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Human Control Performance and Tolerance Under Severe Complex Wave Form Vibration, with a Preliminary Historical Review of Flight SimulationWhat can we do, preparing for these pioneers, to insure that these expected vibrations will not jeopardize their lives nor their missions? This paper will describe one approach, of attempting to simulate the expected and more than the expected complex wave form vibrations to determine tolerance and pilot control capabilities, to attempt to find solutions in simulation before the first flights in reality. The experimental work to be described was done in November, 1959, and June, 1960, on the Johnsville Navy human centrifuge, at the Aviation Medical Acceleration Laboratory, U.S. Naval Air Development Center, Johnsville, Pennsylvania, and in June, 1960, on the North American "G-seat", the vertical accelerator of the North American Aviation Co., Inc., Columbus, Ohio, while the author was Jostle Program Officer at the Aviation Medical Acceleration Laboratory. The experimental work was the subject of the confidential reports NADC-MA-L6005 and NADC-MA-6128, U.S. Naval Air Development Center, and NA60H-444, North American Aviation, Inc., Columbus. Unclassified aspects can now be reported.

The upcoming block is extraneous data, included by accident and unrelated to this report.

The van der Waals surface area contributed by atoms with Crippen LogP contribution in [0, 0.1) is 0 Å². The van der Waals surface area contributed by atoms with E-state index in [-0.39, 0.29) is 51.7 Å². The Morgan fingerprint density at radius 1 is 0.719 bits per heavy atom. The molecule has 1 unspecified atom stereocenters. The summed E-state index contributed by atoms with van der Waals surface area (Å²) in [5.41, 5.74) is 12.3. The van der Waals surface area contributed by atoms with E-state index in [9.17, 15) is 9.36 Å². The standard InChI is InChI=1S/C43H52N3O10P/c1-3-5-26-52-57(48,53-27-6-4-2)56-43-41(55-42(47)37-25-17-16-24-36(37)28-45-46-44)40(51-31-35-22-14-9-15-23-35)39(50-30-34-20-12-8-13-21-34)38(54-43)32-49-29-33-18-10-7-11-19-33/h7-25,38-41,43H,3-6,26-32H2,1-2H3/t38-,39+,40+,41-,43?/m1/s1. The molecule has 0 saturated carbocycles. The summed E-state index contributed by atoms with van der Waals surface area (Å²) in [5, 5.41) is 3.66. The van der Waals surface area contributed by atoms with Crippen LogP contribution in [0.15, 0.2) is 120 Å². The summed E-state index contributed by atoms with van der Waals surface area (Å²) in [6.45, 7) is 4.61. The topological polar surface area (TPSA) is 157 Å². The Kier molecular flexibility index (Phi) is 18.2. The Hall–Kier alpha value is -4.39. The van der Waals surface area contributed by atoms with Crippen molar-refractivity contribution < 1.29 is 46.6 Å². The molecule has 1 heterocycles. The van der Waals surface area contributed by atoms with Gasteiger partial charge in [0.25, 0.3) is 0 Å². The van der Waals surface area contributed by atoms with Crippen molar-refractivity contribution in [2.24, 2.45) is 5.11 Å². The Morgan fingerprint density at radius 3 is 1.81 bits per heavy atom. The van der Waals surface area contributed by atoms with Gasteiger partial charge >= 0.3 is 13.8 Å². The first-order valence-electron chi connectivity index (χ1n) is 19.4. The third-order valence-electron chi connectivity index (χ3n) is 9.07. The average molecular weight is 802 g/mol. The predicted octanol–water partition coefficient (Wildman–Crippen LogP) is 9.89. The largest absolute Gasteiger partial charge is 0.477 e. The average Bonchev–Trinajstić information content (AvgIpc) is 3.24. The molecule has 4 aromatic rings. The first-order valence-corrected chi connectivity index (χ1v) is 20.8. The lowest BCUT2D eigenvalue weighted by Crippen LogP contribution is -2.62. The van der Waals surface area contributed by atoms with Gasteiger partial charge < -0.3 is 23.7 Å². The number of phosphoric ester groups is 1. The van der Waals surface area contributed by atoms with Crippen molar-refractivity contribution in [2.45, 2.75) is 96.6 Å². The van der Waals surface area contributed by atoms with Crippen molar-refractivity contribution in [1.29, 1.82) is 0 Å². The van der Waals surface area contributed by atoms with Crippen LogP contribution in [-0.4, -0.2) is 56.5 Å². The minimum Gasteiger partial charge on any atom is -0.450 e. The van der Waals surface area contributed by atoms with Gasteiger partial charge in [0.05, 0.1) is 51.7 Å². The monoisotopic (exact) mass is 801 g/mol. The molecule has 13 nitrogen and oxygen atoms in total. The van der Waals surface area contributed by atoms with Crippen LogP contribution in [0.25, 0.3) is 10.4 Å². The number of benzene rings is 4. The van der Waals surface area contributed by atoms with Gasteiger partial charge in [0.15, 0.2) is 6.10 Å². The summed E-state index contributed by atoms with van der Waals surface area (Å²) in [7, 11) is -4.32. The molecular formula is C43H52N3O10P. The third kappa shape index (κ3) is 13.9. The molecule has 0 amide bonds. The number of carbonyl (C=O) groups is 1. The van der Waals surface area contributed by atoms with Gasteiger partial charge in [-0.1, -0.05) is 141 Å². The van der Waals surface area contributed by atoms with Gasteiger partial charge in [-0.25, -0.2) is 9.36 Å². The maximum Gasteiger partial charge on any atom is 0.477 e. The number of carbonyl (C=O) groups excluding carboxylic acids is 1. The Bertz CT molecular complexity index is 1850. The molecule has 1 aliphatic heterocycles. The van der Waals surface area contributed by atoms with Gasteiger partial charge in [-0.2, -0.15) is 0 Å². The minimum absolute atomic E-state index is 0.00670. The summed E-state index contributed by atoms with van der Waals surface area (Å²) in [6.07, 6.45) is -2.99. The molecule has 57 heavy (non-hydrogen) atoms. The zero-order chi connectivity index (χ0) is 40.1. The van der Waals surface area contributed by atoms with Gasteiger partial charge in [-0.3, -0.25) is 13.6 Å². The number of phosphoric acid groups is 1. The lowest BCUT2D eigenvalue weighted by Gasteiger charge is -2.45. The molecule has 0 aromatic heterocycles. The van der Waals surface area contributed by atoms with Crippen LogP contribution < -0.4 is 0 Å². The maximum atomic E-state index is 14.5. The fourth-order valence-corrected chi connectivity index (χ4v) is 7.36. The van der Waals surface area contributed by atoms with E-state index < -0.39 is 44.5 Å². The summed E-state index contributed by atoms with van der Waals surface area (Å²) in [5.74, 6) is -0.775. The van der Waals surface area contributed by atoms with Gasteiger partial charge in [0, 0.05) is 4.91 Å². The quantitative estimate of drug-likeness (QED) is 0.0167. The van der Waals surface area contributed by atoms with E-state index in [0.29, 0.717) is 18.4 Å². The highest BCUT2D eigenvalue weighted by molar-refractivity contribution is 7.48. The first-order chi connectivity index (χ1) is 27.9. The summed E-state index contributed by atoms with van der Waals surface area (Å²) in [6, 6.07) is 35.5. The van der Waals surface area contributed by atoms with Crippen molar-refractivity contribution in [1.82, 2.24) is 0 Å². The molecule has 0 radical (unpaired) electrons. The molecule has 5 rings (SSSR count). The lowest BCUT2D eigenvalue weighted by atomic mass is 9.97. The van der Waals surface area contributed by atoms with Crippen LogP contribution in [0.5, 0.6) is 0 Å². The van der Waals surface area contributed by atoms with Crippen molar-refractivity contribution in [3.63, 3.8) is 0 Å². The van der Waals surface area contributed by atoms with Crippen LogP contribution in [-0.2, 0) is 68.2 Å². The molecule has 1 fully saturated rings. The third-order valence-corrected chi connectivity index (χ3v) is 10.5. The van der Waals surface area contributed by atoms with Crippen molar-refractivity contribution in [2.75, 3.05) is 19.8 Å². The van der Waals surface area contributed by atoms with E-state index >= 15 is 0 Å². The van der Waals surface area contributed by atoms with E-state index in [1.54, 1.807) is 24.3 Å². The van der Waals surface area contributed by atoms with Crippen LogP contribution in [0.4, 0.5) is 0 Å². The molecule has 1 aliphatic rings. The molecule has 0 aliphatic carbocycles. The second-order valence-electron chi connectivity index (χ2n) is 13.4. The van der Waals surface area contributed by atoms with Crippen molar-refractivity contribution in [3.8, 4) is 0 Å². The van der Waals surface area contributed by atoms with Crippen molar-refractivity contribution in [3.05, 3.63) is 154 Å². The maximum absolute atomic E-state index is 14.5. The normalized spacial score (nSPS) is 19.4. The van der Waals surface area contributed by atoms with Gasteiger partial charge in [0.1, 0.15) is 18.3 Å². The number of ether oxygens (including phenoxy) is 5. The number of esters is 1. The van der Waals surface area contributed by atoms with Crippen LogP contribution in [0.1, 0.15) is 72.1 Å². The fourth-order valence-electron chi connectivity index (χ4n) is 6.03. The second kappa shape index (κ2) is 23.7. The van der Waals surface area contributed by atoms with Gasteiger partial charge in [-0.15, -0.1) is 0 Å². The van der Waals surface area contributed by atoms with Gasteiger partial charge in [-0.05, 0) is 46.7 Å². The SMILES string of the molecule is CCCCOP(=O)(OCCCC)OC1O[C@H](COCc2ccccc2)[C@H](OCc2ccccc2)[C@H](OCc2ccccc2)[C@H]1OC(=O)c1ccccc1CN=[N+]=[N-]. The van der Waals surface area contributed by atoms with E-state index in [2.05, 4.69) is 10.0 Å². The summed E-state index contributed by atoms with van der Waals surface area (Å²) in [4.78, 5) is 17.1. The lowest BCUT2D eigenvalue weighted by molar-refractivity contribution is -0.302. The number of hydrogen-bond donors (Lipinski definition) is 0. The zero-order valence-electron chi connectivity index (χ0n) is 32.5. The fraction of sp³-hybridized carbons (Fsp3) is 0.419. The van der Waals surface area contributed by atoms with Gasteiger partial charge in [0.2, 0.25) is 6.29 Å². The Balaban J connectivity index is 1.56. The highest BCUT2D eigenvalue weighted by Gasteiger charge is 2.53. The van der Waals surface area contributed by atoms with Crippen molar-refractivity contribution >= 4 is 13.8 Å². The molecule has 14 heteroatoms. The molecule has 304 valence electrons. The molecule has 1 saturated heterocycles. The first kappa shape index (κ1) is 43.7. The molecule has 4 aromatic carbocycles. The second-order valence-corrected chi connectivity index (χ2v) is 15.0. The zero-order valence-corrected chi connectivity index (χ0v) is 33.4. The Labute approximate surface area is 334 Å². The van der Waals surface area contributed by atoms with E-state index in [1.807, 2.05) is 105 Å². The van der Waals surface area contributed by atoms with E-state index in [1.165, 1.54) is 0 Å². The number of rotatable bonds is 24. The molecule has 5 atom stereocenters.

Document ID
Document Type
Conference Paper
Carl C Clark (Martin Company Bethesda, Maryland, United States)
Date Acquired
August 1, 2013
Publication Date
January 1, 1962
Publication Information
Publication: Proceedings of the National Meeting on Manned Space Flight (Unclassified Portion)
Subject Category
Man/System Technology and Life Support
Meeting Information
National Meeting on Manned Space Flight(St. Louis, MO)
Distribution Limits
Work of the US Gov. Public Use Permitted.
Human tolerance
Human performance
Flight simulator

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IDRelationTitle19620004468Analytic PrimaryProceedings of the National Meeting on Manned Space Flight (Unclassified Portion)
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